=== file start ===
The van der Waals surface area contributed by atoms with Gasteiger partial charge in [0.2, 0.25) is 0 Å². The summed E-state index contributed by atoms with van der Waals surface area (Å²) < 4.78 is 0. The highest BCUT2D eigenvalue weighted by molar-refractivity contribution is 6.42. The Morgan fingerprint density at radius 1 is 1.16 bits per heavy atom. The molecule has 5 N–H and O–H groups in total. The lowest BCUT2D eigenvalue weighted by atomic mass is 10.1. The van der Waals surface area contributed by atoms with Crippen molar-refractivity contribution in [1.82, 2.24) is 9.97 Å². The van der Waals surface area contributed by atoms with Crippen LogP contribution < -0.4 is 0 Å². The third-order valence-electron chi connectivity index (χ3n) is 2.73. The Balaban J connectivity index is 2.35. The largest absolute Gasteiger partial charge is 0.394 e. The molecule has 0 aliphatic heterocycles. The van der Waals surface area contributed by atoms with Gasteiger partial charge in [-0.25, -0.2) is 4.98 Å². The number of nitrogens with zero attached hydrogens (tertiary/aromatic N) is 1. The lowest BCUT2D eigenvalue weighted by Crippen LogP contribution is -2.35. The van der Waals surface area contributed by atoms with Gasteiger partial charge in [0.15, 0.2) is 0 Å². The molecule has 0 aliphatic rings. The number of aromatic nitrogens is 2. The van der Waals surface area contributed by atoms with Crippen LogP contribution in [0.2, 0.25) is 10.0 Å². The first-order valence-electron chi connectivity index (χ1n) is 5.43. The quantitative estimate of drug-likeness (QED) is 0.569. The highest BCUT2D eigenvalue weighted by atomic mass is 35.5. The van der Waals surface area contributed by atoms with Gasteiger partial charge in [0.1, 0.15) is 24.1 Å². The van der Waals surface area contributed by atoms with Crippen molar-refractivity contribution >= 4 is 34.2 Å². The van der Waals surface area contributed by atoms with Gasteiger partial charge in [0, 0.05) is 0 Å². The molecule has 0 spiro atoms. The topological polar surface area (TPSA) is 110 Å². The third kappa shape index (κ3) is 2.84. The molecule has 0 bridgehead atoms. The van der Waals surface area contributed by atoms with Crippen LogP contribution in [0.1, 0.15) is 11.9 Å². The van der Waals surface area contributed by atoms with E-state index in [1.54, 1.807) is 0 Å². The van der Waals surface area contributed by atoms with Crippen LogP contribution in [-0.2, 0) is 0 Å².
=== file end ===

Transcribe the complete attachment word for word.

The van der Waals surface area contributed by atoms with Gasteiger partial charge in [0.2, 0.25) is 0 Å². The summed E-state index contributed by atoms with van der Waals surface area (Å²) < 4.78 is 0. The highest BCUT2D eigenvalue weighted by molar-refractivity contribution is 6.42. The Morgan fingerprint density at radius 1 is 1.16 bits per heavy atom. The molecule has 5 N–H and O–H groups in total. The lowest BCUT2D eigenvalue weighted by atomic mass is 10.1. The van der Waals surface area contributed by atoms with Crippen molar-refractivity contribution in [1.82, 2.24) is 9.97 Å². The van der Waals surface area contributed by atoms with Crippen LogP contribution < -0.4 is 0 Å². The third-order valence-electron chi connectivity index (χ3n) is 2.73. The Balaban J connectivity index is 2.35. The largest absolute Gasteiger partial charge is 0.394 e. The molecule has 0 aliphatic heterocycles. The van der Waals surface area contributed by atoms with Gasteiger partial charge in [-0.25, -0.2) is 4.98 Å². The number of nitrogens with zero attached hydrogens (tertiary/aromatic N) is 1. The lowest BCUT2D eigenvalue weighted by Crippen LogP contribution is -2.35. The van der Waals surface area contributed by atoms with Gasteiger partial charge in [0.15, 0.2) is 0 Å². The molecule has 0 aliphatic rings. The number of aromatic nitrogens is 2. The van der Waals surface area contributed by atoms with Crippen LogP contribution in [0.2, 0.25) is 10.0 Å². The first-order valence-electron chi connectivity index (χ1n) is 5.43. The quantitative estimate of drug-likeness (QED) is 0.569. The highest BCUT2D eigenvalue weighted by atomic mass is 35.5. The van der Waals surface area contributed by atoms with Gasteiger partial charge in [0.1, 0.15) is 24.1 Å². The van der Waals surface area contributed by atoms with Crippen molar-refractivity contribution >= 4 is 34.2 Å². The van der Waals surface area contributed by atoms with Gasteiger partial charge in [0, 0.05) is 0 Å². The molecule has 0 spiro atoms. The topological polar surface area (TPSA) is 110 Å². The third kappa shape index (κ3) is 2.84. The molecule has 0 bridgehead atoms. The van der Waals surface area contributed by atoms with Crippen LogP contribution in [0.1, 0.15) is 11.9 Å². The van der Waals surface area contributed by atoms with E-state index in [1.54, 1.807) is 0 Å². The van der Waals surface area contributed by atoms with Crippen LogP contribution in [-0.2, 0) is 0 Å².